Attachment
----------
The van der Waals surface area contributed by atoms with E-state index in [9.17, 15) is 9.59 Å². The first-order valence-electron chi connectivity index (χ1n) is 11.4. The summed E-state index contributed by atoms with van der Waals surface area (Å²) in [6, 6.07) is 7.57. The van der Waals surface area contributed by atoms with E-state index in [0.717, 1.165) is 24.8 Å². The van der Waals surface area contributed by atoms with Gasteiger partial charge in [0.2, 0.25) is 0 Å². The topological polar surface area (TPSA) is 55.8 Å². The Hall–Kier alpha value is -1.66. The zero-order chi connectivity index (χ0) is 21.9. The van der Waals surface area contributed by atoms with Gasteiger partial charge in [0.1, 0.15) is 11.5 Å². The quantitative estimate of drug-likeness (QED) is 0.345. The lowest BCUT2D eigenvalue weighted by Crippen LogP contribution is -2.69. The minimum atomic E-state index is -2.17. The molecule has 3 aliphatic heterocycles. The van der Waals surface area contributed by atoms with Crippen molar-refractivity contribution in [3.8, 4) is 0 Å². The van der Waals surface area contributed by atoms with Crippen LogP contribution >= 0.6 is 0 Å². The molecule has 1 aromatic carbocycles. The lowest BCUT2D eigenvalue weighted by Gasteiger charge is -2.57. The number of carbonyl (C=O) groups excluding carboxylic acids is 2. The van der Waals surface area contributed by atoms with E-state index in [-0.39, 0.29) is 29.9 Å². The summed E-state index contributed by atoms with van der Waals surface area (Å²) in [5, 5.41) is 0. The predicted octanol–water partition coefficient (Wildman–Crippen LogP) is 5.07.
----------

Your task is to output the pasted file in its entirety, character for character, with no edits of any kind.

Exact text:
The van der Waals surface area contributed by atoms with E-state index in [9.17, 15) is 9.59 Å². The first-order valence-electron chi connectivity index (χ1n) is 11.4. The summed E-state index contributed by atoms with van der Waals surface area (Å²) in [6, 6.07) is 7.57. The van der Waals surface area contributed by atoms with E-state index in [0.717, 1.165) is 24.8 Å². The van der Waals surface area contributed by atoms with Gasteiger partial charge in [0.2, 0.25) is 0 Å². The topological polar surface area (TPSA) is 55.8 Å². The Hall–Kier alpha value is -1.66. The zero-order chi connectivity index (χ0) is 21.9. The van der Waals surface area contributed by atoms with Gasteiger partial charge in [0.1, 0.15) is 11.5 Å². The quantitative estimate of drug-likeness (QED) is 0.345. The lowest BCUT2D eigenvalue weighted by Crippen LogP contribution is -2.69. The minimum atomic E-state index is -2.17. The molecule has 3 aliphatic heterocycles. The van der Waals surface area contributed by atoms with Crippen molar-refractivity contribution in [3.8, 4) is 0 Å². The van der Waals surface area contributed by atoms with Crippen LogP contribution >= 0.6 is 0 Å². The molecule has 1 aromatic carbocycles. The lowest BCUT2D eigenvalue weighted by Gasteiger charge is -2.57. The number of carbonyl (C=O) groups excluding carboxylic acids is 2. The van der Waals surface area contributed by atoms with E-state index in [-0.39, 0.29) is 29.9 Å². The summed E-state index contributed by atoms with van der Waals surface area (Å²) in [5, 5.41) is 0. The predicted octanol–water partition coefficient (Wildman–Crippen LogP) is 5.07.